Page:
Review: Ferg's Sports Bar launches concert series with Ratt, Warrant in St. Petersburg
Inside Ferg’s Sports Bar on Friday night, it was business as usual: Games on TV, happy-hour tipplers pulling longnecks by the bar, a retirement party in the back.
Out back, however, it was a whole different story. By 9 p.m., around the time Warrant’s power ballad Heaven was soaring down Central Avenue, some 2,500 hair metal fans were banging heads and waving lighters at Ferg’s first major concert.
Could this work? Could Tampa Bay’s best baseball bar actually become a viable live music venue?
The courtyard, located between Ferg’s and First Avenue S in St. Petersburg, is a slightly ramshackle area, with drink tents and food tables and potted trees creating various nooks and crannies here and there. And yet no matter where you stood, you almost always had a decent view of the stage.
That stage, wheeled in this week from South Florida, is pretty massive, visible even through gaps in the walls outside Ferg’s perimeter. For much of the show, it felt oddly bare-bones, backdropped by the Fusion 1560 condos next door. (That in and of itself made for some fun viewing, as drinking, smoking residents checked out the show from their balconies, even waving signs at the fans down below.)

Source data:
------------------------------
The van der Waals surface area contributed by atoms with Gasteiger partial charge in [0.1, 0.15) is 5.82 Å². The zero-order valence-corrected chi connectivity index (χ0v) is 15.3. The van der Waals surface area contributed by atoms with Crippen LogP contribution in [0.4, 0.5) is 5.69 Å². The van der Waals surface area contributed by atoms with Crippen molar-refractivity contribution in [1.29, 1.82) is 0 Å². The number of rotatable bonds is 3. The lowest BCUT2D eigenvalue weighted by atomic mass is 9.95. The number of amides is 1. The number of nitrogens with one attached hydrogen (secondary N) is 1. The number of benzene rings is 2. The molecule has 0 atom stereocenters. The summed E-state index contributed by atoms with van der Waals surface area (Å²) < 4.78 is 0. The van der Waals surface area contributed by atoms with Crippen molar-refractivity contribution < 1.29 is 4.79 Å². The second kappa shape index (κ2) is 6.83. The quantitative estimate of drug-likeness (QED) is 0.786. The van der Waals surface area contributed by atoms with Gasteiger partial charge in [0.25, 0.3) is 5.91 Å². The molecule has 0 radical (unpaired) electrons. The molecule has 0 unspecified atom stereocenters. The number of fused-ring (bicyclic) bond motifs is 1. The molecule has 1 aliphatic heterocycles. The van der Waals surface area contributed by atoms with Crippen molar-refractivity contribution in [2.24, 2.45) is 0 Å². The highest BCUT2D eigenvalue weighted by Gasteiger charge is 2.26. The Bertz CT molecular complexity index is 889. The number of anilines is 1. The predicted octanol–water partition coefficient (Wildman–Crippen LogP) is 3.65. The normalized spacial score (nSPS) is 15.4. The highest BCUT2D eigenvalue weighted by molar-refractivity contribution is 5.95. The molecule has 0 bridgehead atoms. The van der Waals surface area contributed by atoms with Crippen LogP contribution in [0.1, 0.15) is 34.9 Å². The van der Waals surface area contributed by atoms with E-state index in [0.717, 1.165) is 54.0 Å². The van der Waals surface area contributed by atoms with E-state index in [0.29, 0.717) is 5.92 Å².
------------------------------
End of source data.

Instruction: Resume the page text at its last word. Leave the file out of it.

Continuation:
For its first few shows, Ferg’s isn’t looking to establish itself as a proving ground for hot indie talent. Warrant and Friday’s headliners Ratt are nobody’s next big things – especially in the case of Ratt, which recently reshuffled its entire lineup around drummer Bobby Blotzer.
And yet the sound in Ferg’s courtyard wasn’t half bad, giving the enthusiastic hair-metal devotees an earful of proof that hat these hair-metal holdovers still have some gas left in the tank. Who among us, honestly, can resist the chugging, grinding charms of Warrant’s Cherry Pie or Ratt’s Dance, You’re In Love or Round and Round? Especially when accompanied by an order of $5 Pizza Logs with Spicy Ranch?
The show wasn’t entirely smooth sailing. Doors were originally scheduled for 5 p.m., but they didn’t actually open until about 5:40, as organizers and fire inspectors tweaked the courtyard’s layout. By that time, local openers Gunburner had already started playing.
“Open the gates! Let them in! Let them have rock!” shouted Gunburner’s singer.
For the next show, Blue Oyster Cult on Nov. 13, organizers will shift things around just a tad, moving a couple of tents to expand fans’ field of vision, perhaps even expanding the courtyard’s footprint into the lot directly east of the restaurant.
And about the restaurant: The noise from the concert isn’t pervasive, unless you’re sitting in the room closest to the courtyard. It seemed like folks had little trouble getting from outside to inside and vice versa – good news, potentially, for Ferg’s business (although you can also get pub grub outside), but bad news if they’re hoping to keep out crashers. And crashers could very well come, especially with nightspots like Green Bench Brewing, the Amsterdam and the Flying Pig nearby.
Could live music work long-term at Ferg's? Well, there's a long offseason ahead. By the time the Rays come back in 2016, it should be a raucous audition to an already busy 'Burg.
-- Jay Cridlin